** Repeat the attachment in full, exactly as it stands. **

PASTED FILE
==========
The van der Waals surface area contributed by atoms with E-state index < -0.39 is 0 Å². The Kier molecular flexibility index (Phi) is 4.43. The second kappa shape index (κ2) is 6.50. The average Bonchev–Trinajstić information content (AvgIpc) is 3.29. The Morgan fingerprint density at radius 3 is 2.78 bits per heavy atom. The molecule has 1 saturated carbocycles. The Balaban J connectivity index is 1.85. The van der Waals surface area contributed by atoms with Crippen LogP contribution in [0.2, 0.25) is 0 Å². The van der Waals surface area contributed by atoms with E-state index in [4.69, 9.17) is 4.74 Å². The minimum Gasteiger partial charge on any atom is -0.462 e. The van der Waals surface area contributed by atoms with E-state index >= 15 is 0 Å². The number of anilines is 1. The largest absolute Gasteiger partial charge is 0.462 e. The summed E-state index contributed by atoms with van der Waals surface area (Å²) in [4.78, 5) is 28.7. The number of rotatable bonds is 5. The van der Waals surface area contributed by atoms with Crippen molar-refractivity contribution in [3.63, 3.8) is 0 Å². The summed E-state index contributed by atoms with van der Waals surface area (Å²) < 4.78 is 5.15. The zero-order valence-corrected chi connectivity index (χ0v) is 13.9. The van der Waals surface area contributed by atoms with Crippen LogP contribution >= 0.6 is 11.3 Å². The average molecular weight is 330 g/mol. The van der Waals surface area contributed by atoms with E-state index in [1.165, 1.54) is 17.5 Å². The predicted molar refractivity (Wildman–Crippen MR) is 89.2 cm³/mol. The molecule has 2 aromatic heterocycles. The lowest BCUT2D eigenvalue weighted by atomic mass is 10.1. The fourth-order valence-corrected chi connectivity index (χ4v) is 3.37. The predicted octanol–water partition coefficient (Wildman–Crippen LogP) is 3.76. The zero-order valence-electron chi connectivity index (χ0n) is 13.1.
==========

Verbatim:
The van der Waals surface area contributed by atoms with E-state index < -0.39 is 0 Å². The Kier molecular flexibility index (Phi) is 4.43. The second kappa shape index (κ2) is 6.50. The average Bonchev–Trinajstić information content (AvgIpc) is 3.29. The Morgan fingerprint density at radius 3 is 2.78 bits per heavy atom. The molecule has 1 saturated carbocycles. The Balaban J connectivity index is 1.85. The van der Waals surface area contributed by atoms with Crippen LogP contribution in [0.2, 0.25) is 0 Å². The van der Waals surface area contributed by atoms with E-state index in [4.69, 9.17) is 4.74 Å². The minimum Gasteiger partial charge on any atom is -0.462 e. The van der Waals surface area contributed by atoms with E-state index >= 15 is 0 Å². The number of anilines is 1. The largest absolute Gasteiger partial charge is 0.462 e. The summed E-state index contributed by atoms with van der Waals surface area (Å²) in [4.78, 5) is 28.7. The number of rotatable bonds is 5. The van der Waals surface area contributed by atoms with Crippen molar-refractivity contribution in [3.63, 3.8) is 0 Å². The summed E-state index contributed by atoms with van der Waals surface area (Å²) < 4.78 is 5.15. The zero-order valence-corrected chi connectivity index (χ0v) is 13.9. The van der Waals surface area contributed by atoms with Crippen LogP contribution >= 0.6 is 11.3 Å². The average molecular weight is 330 g/mol. The van der Waals surface area contributed by atoms with E-state index in [1.165, 1.54) is 17.5 Å². The predicted molar refractivity (Wildman–Crippen MR) is 89.2 cm³/mol. The molecule has 2 aromatic heterocycles. The lowest BCUT2D eigenvalue weighted by atomic mass is 10.1. The fourth-order valence-corrected chi connectivity index (χ4v) is 3.37. The predicted octanol–water partition coefficient (Wildman–Crippen LogP) is 3.76. The zero-order valence-electron chi connectivity index (χ0n) is 13.1.